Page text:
A colored man come running at me out of the woods
one Sunday morning about twenty years past.
The Junior Choir was going to be singing
at Primitive Baptist over in Notasulga,
and we were meeting early, to practice.
I remember wishing I was barefoot
in the heavy, cool-looking dew.
And suddenly this tall, rawbone wild man
come puffing out of the woods, shouting
Come see! Come see!
Seemed like my mary-janes just stuck
to the gravel. Girl, my heart
like to abandon ship!
Then I saw by the long tin cylinder
slung over his shoulder on a leather strap,
and his hoboish tweed jacket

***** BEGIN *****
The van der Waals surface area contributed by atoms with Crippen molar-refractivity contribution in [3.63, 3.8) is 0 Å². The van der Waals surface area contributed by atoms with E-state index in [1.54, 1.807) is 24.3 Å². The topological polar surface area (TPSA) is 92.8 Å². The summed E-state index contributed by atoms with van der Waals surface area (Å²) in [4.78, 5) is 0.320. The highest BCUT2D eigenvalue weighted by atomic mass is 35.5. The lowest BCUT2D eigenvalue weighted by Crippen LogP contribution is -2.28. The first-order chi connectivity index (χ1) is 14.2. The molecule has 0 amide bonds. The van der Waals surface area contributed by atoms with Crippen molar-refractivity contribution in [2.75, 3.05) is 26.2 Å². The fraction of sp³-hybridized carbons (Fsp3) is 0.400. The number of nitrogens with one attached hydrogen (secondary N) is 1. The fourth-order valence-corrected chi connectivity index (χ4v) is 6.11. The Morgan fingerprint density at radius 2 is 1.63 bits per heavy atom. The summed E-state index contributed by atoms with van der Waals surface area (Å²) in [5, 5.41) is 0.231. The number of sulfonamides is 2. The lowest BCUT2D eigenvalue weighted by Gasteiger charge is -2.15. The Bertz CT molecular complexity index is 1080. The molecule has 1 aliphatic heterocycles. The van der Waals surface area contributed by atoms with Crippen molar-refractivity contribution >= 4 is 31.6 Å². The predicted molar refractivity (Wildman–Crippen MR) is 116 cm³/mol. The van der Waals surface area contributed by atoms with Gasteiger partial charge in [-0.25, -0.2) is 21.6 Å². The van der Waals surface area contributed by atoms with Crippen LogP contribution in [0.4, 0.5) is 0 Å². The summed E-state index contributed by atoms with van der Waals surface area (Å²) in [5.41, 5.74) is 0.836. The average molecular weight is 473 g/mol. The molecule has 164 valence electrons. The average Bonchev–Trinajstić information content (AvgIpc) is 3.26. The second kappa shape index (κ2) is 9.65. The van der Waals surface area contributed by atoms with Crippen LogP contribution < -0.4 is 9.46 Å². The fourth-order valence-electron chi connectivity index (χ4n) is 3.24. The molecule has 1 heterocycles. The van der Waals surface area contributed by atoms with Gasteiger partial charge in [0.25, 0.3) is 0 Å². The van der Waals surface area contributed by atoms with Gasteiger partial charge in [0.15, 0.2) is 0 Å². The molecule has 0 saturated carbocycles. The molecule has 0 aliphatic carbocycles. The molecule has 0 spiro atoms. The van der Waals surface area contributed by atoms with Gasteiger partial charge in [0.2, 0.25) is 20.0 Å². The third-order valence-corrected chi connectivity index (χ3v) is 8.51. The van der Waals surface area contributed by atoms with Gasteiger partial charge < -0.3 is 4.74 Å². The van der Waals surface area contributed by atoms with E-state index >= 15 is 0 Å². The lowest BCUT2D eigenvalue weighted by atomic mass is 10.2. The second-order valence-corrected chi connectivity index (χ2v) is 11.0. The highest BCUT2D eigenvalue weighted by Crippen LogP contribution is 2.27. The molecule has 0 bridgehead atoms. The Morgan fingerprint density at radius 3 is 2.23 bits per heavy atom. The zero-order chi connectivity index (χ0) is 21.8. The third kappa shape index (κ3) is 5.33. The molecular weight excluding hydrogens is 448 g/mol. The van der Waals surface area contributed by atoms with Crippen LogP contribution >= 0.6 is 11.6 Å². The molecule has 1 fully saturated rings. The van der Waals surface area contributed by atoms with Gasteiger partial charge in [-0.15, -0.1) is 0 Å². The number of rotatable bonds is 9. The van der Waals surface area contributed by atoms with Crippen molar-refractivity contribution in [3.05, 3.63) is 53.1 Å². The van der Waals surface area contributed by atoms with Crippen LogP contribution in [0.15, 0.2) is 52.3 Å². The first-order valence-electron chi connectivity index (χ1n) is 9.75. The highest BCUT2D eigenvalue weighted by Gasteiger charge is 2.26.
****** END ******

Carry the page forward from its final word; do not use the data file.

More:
and the flower in his lapel
that it was the Professor.
He said, gesturing,
his tan eyes a blazing,
that last night,
walking in the full moon light,
he'd stumbled on
a very rare specimen:
the Night-blooming Wild Petunia.
Said he suddenly sensed a fragrance
and a small white glistening.
It was clearly a petunia:
The yellow future beckoned
from the lip of each tubular flower,
a blaring star of frilly, tongue-like petals.
He'd never seen this species before.
As he tried to place it,
its flowers gaped wider,
catching the moonlight.
suffusing the night with its scent.
All night he watched it
promise silent ecstasy to moths.
If we hurried, I could see it
before it closed to contemplate
Hand in hand, we entered
the light-spattered morning-dark woods.
Where he pointed was only a white flower
until I saw him seeing it.